Insurance company logic has always been questionable. Tokio Marine HCC, the company that handles insurance claims for the City of Plattsburgh, is an example of just that.
On Oct. 26 2019, a police patrol SUV collided with another vehicle belonging to Pizza Bonos delivery driver Jonathan Parker after running a stop sign on Marion street while turning up Clinton Street, according to a report by the Press Republican. Both vehicles suffered damages but Parker’s 2012 Honda Civic was totaled.
Parker’s job as a delivery driver requires him to have a car. He was forced to dip into his scarce savings and purchase a new one, which caused him to suffer financially in terms of rent and other bills.
The ordeal became worse in January when Parker received a letter from Tokio Marine HCC deeming the officer in question free of any responsibility for the accident because he was “in the call of duty.” The Press Republican reported that the officer said he was in pursuit of a suspect.
Yes, you read that right.
The company told Parker he was on his own for the expenses suffered at the fault of the officer despite a dashcam video taken from a parked car on Clinton Street depicting the collision. Parker is seen driving up the street when the police SUV struck the front-end of his car—no flashing lights or sirens were on. On top of that, both Levi Rittler, the city police chief, and Colin Read, city mayor, have publicly stated the officer was at fault. Yet Parker’s pockets are still hurting from the endeavor.
“Since the cops didn’t have lights, they should be liable,” Plattsburgh State Sophomore Dominique Dixon said. “There was no way to know that the cops were in an emergency while traveling at such high speeds.”
This kind of logic confirms the suspicion of insurance companies finding any loophole they can to avoid spending money. What if Parker didn’t have any savings to begin with? What if he couldn’t buy a car on such short notice? It’s a possibility that he could take on another position at Pizza Bono, but it’s also a possibility that Parker could have lost his job.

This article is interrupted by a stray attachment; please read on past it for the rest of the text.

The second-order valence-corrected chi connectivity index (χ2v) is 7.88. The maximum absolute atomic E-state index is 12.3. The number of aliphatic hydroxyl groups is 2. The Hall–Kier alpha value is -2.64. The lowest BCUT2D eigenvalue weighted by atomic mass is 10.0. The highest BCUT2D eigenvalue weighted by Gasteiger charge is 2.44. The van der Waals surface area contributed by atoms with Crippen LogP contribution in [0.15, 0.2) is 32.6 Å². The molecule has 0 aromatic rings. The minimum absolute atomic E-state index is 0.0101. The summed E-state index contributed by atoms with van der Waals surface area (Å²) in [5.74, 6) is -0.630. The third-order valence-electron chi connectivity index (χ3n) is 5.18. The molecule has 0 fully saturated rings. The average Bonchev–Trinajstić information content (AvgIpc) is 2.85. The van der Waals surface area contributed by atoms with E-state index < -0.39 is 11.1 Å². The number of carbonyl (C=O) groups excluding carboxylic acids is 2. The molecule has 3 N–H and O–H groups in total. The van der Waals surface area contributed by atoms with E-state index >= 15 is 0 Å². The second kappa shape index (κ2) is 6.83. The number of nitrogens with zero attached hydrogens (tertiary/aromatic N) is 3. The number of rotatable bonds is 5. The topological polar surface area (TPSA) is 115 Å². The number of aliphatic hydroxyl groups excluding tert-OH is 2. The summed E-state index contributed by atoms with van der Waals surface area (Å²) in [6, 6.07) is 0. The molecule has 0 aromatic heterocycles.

The American Association for Justice, formerly known as the Association of Trial Lawyers of America, is an advocacy group that “works to make sure people have a fair chance to receive justice through the legal system when they are injured by the negligence or misconduct of others – even when it means taking on the most powerful corporations,” according to its website Justice.org. The group was started by nine plantiff attorneys who wanted to provide future trial attorneys crucial information for multiple kinds of cases.
The website published a piece about an increase of insurance companies denying claims more often to boost its bottom line—a company’s earnings, profit, net income, or earnings per share. It describes situations similar to parker’s: vehicle collisions, injuries and other unfortunate events that all end with the victim’s insurance denying their claim.
The AAJ spoke with victims and Supreme Court officials who see cases when an individual sues their insurance for the money they were wrongfully denied.
“Insurers are generally attempting to convince the customer when selling the policy that everything is covered and convince the court when a claim is made that nothing is covered,” the AAJ writes.
Tokio Marine HCC had a lapse in judgement the second they wrote that letter to Parker. How is it possible for them to side with the police officer when the police chief himself said Parker was not in the wrong? It is only right that he is compensated for the collision.
Email Mataeo Smith at firstname.lastname@example.org